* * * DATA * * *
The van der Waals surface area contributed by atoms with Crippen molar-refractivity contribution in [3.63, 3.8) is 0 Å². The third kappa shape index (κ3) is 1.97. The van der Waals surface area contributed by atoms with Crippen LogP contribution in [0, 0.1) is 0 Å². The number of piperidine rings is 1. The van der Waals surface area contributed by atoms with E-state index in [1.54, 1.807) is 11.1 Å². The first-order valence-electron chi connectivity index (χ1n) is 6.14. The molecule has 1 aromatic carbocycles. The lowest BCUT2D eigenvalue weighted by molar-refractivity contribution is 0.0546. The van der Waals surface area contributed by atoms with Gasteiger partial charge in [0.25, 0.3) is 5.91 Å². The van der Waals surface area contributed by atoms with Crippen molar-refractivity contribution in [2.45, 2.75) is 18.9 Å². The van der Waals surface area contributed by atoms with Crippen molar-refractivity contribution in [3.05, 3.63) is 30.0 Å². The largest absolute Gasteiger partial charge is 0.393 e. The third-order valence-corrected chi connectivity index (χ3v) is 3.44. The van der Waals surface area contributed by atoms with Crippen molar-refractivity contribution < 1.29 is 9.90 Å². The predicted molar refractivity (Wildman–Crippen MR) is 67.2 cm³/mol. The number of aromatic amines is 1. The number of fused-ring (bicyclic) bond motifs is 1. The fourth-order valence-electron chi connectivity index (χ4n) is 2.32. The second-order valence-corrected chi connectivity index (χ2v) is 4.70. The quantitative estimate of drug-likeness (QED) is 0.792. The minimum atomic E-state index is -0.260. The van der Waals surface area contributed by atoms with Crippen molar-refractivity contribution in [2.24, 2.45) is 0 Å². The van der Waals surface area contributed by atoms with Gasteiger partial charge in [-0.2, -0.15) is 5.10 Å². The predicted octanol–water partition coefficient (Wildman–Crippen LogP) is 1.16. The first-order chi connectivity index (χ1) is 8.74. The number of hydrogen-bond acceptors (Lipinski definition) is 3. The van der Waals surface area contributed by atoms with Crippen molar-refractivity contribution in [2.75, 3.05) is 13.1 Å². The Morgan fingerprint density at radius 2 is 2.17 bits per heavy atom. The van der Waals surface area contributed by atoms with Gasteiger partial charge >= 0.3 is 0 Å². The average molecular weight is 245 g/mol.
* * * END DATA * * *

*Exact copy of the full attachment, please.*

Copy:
The van der Waals surface area contributed by atoms with Crippen molar-refractivity contribution in [3.63, 3.8) is 0 Å². The third kappa shape index (κ3) is 1.97. The van der Waals surface area contributed by atoms with Crippen LogP contribution in [0, 0.1) is 0 Å². The number of piperidine rings is 1. The van der Waals surface area contributed by atoms with E-state index in [1.54, 1.807) is 11.1 Å². The first-order valence-electron chi connectivity index (χ1n) is 6.14. The molecule has 1 aromatic carbocycles. The lowest BCUT2D eigenvalue weighted by molar-refractivity contribution is 0.0546. The van der Waals surface area contributed by atoms with Gasteiger partial charge in [0.25, 0.3) is 5.91 Å². The van der Waals surface area contributed by atoms with Crippen molar-refractivity contribution in [2.45, 2.75) is 18.9 Å². The van der Waals surface area contributed by atoms with Crippen molar-refractivity contribution in [3.05, 3.63) is 30.0 Å². The largest absolute Gasteiger partial charge is 0.393 e. The third-order valence-corrected chi connectivity index (χ3v) is 3.44. The van der Waals surface area contributed by atoms with Crippen molar-refractivity contribution < 1.29 is 9.90 Å². The predicted molar refractivity (Wildman–Crippen MR) is 67.2 cm³/mol. The number of aromatic amines is 1. The number of fused-ring (bicyclic) bond motifs is 1. The fourth-order valence-electron chi connectivity index (χ4n) is 2.32. The second-order valence-corrected chi connectivity index (χ2v) is 4.70. The quantitative estimate of drug-likeness (QED) is 0.792. The minimum atomic E-state index is -0.260. The van der Waals surface area contributed by atoms with Crippen molar-refractivity contribution in [2.24, 2.45) is 0 Å². The van der Waals surface area contributed by atoms with Gasteiger partial charge in [-0.2, -0.15) is 5.10 Å². The predicted octanol–water partition coefficient (Wildman–Crippen LogP) is 1.16. The first-order chi connectivity index (χ1) is 8.74. The number of hydrogen-bond acceptors (Lipinski definition) is 3. The van der Waals surface area contributed by atoms with Crippen molar-refractivity contribution in [2.75, 3.05) is 13.1 Å². The Morgan fingerprint density at radius 2 is 2.17 bits per heavy atom. The van der Waals surface area contributed by atoms with Gasteiger partial charge >= 0.3 is 0 Å². The average molecular weight is 245 g/mol.